If we can have a successful gun ban or gun control during the election period, why can’t we continue the same during off-election period?

In the second half of December 2000, Pulse Asia survey showed 83% of all adult Filipinos favor a more restrictive gun policy, allowing only law enforcers and licensed private security guards who are properly authorized, in uniform and actually on duty to carry firearms in public places. The same survey revealed that only 16% support a law that liberally allows anybody with a licensed firearm to carry it wherever the owner may like.

Today, contrary to what the President announced in his SONA, crime rate in the country has gone up by 36% in the first few months of 2012. These crimes mostly involved the use of guns. Perhaps it is time to review the penalties that have been set in RA No. 8294 (an act amending the provisions of PD 1866) – Codifying the laws on illegal/unlawful possession, manufacture, dealing in, acquisition or disposition of firearms, ammunition or explosives or instruments used in the manufacture of firearms, ammunition or explosives, and imposing stiffer penalties for certain violations.

Sec. 1 of Section 1 of RA 8294 states that “the penalty of arresto mayor (1 month and 1 day to 6 months imprisonment) shall be imposed upon any person who shall carry any licensed firearm outside his residence without legal authority”. Sec. 3 of Section 2 states unlawful manufacture, sale, acquisition, disposition or possession of explosives shall have the penalty of prision mayor ( 6 years and 1 day to 12 years imprisonment) in its maximum period to reclusion temporal and a fine of not less than fifty thousand pesos. These penalties seem not to bother the criminals at all.

For gun control to be effective, Gunless Society recommends the following: For Congress to declare as contrary to public policy, public morals, public interest, good customs and the common good: the glorification of guns and violence in the movies, television, videograms, radio, print media, billboards, posters, and the exhibit or sale of guns and pro-gun stickers in public places; Increase the penalty for illegal possession to life imprisonment without parole; Relocate gun stores and gun shows in military or police camps; Disallow the obscuring of the windows of motor vehicles; Ban the manufacture, importation or sale of toy guns, air guns or replicas of guns; Mandate the inventory, destruction or melting down of all these guns for conversion to plowshares, manhole covers, etc. and give rewards to those who will surrender illegal guns and encourage the private sector to set up a Gun Amnesty Fund.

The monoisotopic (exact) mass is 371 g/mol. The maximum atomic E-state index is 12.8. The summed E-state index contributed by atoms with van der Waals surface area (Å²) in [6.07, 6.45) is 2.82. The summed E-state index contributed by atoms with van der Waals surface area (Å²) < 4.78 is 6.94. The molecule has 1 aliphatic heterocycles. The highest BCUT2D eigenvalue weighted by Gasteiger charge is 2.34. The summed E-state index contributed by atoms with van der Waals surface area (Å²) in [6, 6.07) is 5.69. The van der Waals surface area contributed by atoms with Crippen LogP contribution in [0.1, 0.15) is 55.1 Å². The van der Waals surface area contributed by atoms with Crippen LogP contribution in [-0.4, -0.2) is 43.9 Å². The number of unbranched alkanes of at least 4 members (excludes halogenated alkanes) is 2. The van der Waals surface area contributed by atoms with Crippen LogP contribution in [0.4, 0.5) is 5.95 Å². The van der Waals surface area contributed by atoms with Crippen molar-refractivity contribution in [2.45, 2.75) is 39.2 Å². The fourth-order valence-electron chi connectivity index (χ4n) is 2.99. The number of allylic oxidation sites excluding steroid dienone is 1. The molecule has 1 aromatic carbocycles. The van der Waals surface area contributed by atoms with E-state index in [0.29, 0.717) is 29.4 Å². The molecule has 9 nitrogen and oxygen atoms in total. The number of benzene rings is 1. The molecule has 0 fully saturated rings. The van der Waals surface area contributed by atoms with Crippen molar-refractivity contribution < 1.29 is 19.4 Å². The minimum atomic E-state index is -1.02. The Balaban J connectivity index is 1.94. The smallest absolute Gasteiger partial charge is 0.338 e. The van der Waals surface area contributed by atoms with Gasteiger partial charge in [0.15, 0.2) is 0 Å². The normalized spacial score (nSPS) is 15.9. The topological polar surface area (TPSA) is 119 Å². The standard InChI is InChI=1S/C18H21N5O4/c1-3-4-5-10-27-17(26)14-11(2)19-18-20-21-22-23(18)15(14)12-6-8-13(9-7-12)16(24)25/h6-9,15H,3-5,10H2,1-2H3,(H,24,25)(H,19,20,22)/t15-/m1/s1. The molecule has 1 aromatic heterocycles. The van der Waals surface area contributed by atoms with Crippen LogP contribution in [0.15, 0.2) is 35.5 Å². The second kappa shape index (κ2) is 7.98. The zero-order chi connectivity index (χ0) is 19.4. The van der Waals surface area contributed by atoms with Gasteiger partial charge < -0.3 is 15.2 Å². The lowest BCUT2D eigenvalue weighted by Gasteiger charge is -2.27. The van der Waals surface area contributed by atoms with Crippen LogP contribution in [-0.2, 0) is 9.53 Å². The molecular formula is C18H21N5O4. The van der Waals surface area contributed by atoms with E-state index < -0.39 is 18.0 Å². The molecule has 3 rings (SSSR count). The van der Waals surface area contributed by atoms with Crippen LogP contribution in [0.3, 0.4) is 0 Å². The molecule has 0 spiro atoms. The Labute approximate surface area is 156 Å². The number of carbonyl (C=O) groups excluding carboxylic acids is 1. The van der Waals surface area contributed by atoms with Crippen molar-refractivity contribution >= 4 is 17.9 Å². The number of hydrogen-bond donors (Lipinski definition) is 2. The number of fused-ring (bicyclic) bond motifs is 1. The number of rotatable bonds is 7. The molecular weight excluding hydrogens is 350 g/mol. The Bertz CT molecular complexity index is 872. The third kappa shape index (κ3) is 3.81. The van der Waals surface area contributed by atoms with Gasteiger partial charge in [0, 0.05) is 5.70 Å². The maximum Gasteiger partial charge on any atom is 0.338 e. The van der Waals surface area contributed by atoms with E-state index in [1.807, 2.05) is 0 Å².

Pacheco also pointed out that our Asian neighbors (Malaysia, Singapore, Japan, Hongkong) have achieved peace by controlling guns in their society. They cannot even have gun exhibits in public places. If they can survive and prosper without putting guns into the hands of their citizens, why can’t we?

Guns in this country don’t just kill Filipinos and foreigners, they also kill the country’s standing and reputation. Each massacre, each killing undermines the Philippines in the eyes of the international community and acts as a serious disincentive for foreign investors. With more senseless burst of gunfires, the more dangerous and unreliable the Philippines will look in the eyes of the international community.

If P-Noy wants to succeed where his mother failed, he should give us a “gunless society”. This will be an everlasting monument to his administration.

BETTY GO BELMONTE COLORADO MOVIE THEATER CONGRESSMAN PEPING COJUANGCO COUNTRY DARK KNIGHT RISES GUN GUNLESS SOCIETY GUNS PHILIPPINE STAR PRESIDENT CORY PUBLIC